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Hello everyone, recently I acquired an old alto sax from a friend who makes horn lamps. After some research I found that it should be a 1930 Conn Chu Berry sax with a serial number of 238XXX. It appears to be in pretty good condition, it just needs a repadding, some oil to the keys, and a new g# spring.

So is this a horn worth restoring and are there any specialties about this horn I should be aware of? thanks for any info
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Keep in mind that in that era, horns were either bare brass, silver plated or gold plated, so there was no "lacquered" horns. Best case scenario, it was bare brass, and then lacquered later in it's life. Regardless, that finish is a dead giveaway that its been changed, and while it may play great, the value is hurt because it is "non original"
 

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Discussion Starter #6
Keep in mind that in that era, horns were either bare brass, silver plated or gold plated, so there was no "lacquered" horns. Best case scenario, it was bare brass, and then lacquered later in it's life. Regardless, that finish is a dead giveaway that its been changed, and while it may play great, the value is hurt because it is "non original"
Thanks for that info. I’m not primarily concerned in the monetary value(I got it for free so nothing to lose.. yet) but now that you mention the original parts thing some of the pads do have metal resonators which if I remember right were not on vintage horns like that. However when it was modified and lacquered and such it must have been a while ago because there are clear signs of it being stored up in some damp attic or something(lots of red corrosion on the brass and a real musty moldy smell)
 

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In the right hands, that old horn still has a lot of good music in it.
 

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Ye, it's an NWII > 6M Transitional, as can be seen from the "sculpted side high E key" noted above by pontius. It's a very early Transitional as it still has the split bell keys; the serial number dates to 1930.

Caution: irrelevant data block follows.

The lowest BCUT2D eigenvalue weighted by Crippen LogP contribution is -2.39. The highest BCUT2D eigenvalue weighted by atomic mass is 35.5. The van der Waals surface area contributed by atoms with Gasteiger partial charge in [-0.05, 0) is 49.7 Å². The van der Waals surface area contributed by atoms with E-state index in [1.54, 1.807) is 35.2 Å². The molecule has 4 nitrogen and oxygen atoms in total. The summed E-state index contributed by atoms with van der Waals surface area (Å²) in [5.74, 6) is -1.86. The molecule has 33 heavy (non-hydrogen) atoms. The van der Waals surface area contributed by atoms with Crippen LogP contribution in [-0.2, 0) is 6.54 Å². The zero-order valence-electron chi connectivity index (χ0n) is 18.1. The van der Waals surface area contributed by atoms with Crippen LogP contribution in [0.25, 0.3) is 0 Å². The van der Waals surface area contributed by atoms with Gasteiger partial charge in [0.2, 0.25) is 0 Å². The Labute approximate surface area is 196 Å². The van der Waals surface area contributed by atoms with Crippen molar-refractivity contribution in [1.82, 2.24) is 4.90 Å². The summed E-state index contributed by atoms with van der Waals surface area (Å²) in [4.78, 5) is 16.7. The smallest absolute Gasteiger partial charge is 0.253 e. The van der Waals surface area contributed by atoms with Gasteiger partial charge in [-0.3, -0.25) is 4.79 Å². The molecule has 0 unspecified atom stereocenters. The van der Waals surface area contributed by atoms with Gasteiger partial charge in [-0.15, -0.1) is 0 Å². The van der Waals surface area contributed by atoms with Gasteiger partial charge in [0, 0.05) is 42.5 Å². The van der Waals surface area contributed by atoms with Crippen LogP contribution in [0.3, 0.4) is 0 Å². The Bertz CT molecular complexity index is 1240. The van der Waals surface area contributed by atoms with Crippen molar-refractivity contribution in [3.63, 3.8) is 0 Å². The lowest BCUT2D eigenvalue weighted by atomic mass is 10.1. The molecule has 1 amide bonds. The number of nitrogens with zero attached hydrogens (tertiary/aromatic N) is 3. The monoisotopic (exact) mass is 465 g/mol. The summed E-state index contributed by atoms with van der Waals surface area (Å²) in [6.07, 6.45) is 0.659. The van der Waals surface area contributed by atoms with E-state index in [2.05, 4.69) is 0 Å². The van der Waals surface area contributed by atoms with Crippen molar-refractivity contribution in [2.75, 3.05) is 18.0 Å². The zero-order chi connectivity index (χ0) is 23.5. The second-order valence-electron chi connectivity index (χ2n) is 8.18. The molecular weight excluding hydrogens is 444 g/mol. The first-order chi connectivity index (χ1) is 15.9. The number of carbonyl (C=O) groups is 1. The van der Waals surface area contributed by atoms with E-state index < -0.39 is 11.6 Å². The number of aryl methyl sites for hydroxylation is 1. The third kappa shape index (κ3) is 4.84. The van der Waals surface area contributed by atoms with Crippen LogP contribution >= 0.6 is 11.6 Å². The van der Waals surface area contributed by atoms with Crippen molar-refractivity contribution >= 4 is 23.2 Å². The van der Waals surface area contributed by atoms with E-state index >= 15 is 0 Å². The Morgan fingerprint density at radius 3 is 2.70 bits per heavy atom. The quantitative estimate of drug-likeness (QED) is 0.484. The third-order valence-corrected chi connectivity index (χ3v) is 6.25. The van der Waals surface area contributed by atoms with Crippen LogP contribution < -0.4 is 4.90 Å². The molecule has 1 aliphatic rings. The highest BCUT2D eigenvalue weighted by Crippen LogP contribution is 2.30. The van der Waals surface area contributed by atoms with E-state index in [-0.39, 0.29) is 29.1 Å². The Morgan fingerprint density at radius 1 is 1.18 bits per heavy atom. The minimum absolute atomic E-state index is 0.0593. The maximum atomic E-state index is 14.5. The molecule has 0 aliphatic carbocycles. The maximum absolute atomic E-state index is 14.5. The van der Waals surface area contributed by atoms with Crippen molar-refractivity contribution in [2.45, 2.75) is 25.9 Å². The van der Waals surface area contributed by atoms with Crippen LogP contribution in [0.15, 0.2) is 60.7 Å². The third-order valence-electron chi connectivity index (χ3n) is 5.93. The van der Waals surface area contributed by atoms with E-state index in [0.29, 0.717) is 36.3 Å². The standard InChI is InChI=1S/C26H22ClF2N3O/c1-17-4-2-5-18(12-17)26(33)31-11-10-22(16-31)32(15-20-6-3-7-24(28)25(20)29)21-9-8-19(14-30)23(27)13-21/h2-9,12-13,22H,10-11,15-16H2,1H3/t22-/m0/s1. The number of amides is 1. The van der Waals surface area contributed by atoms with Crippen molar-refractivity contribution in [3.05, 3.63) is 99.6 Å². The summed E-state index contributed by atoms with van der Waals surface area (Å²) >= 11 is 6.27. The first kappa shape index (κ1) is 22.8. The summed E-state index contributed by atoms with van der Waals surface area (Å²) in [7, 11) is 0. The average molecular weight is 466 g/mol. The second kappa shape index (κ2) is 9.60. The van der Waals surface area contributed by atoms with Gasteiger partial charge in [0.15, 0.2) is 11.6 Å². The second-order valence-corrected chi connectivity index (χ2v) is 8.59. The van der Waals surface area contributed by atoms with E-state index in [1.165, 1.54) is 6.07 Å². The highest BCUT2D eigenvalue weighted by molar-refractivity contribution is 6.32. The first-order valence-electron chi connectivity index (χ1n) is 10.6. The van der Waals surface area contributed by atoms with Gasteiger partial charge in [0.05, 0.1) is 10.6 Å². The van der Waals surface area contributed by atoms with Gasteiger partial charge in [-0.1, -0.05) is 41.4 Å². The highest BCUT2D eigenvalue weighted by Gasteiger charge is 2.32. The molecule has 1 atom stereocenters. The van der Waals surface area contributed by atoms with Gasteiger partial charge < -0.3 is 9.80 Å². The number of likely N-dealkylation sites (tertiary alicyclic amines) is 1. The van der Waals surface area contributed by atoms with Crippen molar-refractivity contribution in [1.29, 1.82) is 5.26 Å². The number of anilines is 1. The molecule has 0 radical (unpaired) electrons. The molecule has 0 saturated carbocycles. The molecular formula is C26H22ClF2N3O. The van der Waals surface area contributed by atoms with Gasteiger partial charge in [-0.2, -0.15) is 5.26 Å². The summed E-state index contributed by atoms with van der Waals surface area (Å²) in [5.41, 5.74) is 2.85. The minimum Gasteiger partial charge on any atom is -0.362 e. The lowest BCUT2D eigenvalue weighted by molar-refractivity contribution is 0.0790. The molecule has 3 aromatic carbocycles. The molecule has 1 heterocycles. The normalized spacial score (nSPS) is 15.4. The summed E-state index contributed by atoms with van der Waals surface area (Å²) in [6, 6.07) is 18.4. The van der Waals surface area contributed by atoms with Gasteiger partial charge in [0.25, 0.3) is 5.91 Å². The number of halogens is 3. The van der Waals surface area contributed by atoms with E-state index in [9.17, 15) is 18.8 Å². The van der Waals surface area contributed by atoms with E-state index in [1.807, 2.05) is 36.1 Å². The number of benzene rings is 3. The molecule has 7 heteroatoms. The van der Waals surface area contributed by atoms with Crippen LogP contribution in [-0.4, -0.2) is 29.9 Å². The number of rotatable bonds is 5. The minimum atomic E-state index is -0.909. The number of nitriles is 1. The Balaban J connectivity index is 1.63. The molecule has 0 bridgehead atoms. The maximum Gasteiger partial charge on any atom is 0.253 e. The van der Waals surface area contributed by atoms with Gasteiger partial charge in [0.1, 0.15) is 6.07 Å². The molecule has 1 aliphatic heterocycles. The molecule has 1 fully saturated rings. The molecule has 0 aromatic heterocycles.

Graysax is right about the finish. I'd say it was probably bare brass originally. Its pock-marked appearance, due to the way the lacquer has broken down over the years, is very like that of my 1932 Tranny tenor, which was bare brass originally. In the mid to late 1930s Conn began finishing horns in lacquer; at the same time they instituted a service whereby (for a fee) clients who already had bare brass horns could get them lacquered after-market in the Conn factory. My tenor was one of these; I believe your alto was another.

They're wonderful horns with a huge volume and tone. Matt Stohrer wrote a great article about these transitional altos a few years back. Here's the reference:

http://stohrermusic.com/2012/10/conn-transitional-6m-saxophones-the-finer-points/
 

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Great horn.

It's basically like any other saxophone to repair, except for a couple things:

1) the little set screws. Do not let the technician steal them. Insist that they be used properly to secure the pivot screws.
2) The fork Eb (if present, I can't tell from your picture). Some technicians will tell you "it's impossible to properly regulate" - BS. I would insist that it be made functional if it's been disabled, and properly regulated. The horn was designed for it.
3) The micro-tuner. I use Dow Corning High Vacuum Grease (this is about the only thing it's good for) to lube the threads and the little tube where it slides into the neck. The correct use of the microtuner is to establish the best positioning of your mouthpiece on the cork for the horn to be in tune with itself. Then you always slide the MP on to the cork to that distance and use the micro to adjust the overall pitch. A good starting point is to shove it all the way on and use the tuner to adjust pitch, but most will have the best result by experimenting with different MP positions on the cork.

Personally I like the left hand little finger layout of these better than the true 6M.

Even though I believe that the material and shape of boosters have minimal to no effect (that size is the main point), I would probably go with flat metal ones just because that's closest to the original Reso-Pads this would have been fitted with. (My 6M which I believe is acoustically the same horn, has the domed plastic ones and plays terrifically.)

Once you get used to this thing you'll have to work on playing more softly because you'll be blowing away everyone with their Selmers and Yamahas.
 
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